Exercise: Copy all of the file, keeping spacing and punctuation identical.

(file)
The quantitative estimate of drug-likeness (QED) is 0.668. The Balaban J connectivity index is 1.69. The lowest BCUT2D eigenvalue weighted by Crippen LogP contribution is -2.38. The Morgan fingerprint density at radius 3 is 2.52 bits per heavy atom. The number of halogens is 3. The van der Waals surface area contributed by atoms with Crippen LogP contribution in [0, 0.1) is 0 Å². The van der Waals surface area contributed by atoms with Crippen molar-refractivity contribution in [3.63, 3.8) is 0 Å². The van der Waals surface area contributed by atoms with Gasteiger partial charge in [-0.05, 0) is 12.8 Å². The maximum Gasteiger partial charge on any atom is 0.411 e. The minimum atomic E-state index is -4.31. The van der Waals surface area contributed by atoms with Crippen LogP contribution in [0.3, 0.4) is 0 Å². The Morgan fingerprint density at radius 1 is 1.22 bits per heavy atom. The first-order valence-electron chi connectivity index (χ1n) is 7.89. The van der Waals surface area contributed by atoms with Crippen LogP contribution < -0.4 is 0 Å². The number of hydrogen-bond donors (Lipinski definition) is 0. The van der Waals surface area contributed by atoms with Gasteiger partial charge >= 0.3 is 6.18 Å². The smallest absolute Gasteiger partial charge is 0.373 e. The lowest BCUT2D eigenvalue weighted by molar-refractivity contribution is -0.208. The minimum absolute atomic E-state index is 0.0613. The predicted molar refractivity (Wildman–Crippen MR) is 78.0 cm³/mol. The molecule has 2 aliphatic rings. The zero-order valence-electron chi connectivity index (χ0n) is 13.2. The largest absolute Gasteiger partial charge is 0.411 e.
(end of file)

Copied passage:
The quantitative estimate of drug-likeness (QED) is 0.668. The Balaban J connectivity index is 1.69. The lowest BCUT2D eigenvalue weighted by Crippen LogP contribution is -2.38. The Morgan fingerprint density at radius 3 is 2.52 bits per heavy atom. The number of halogens is 3. The van der Waals surface area contributed by atoms with Crippen LogP contribution in [0, 0.1) is 0 Å². The van der Waals surface area contributed by atoms with Crippen molar-refractivity contribution in [3.63, 3.8) is 0 Å². The van der Waals surface area contributed by atoms with Gasteiger partial charge in [-0.05, 0) is 12.8 Å². The maximum Gasteiger partial charge on any atom is 0.411 e. The minimum atomic E-state index is -4.31. The van der Waals surface area contributed by atoms with Crippen LogP contribution in [0.3, 0.4) is 0 Å². The Morgan fingerprint density at radius 1 is 1.22 bits per heavy atom. The first-order valence-electron chi connectivity index (χ1n) is 7.89. The van der Waals surface area contributed by atoms with Crippen LogP contribution < -0.4 is 0 Å². The number of hydrogen-bond donors (Lipinski definition) is 0. The van der Waals surface area contributed by atoms with Gasteiger partial charge >= 0.3 is 6.18 Å². The smallest absolute Gasteiger partial charge is 0.373 e. The lowest BCUT2D eigenvalue weighted by molar-refractivity contribution is -0.208. The minimum absolute atomic E-state index is 0.0613. The predicted molar refractivity (Wildman–Crippen MR) is 78.0 cm³/mol. The molecule has 2 aliphatic rings. The zero-order valence-electron chi connectivity index (χ0n) is 13.2. The largest absolute Gasteiger partial charge is 0.411 e.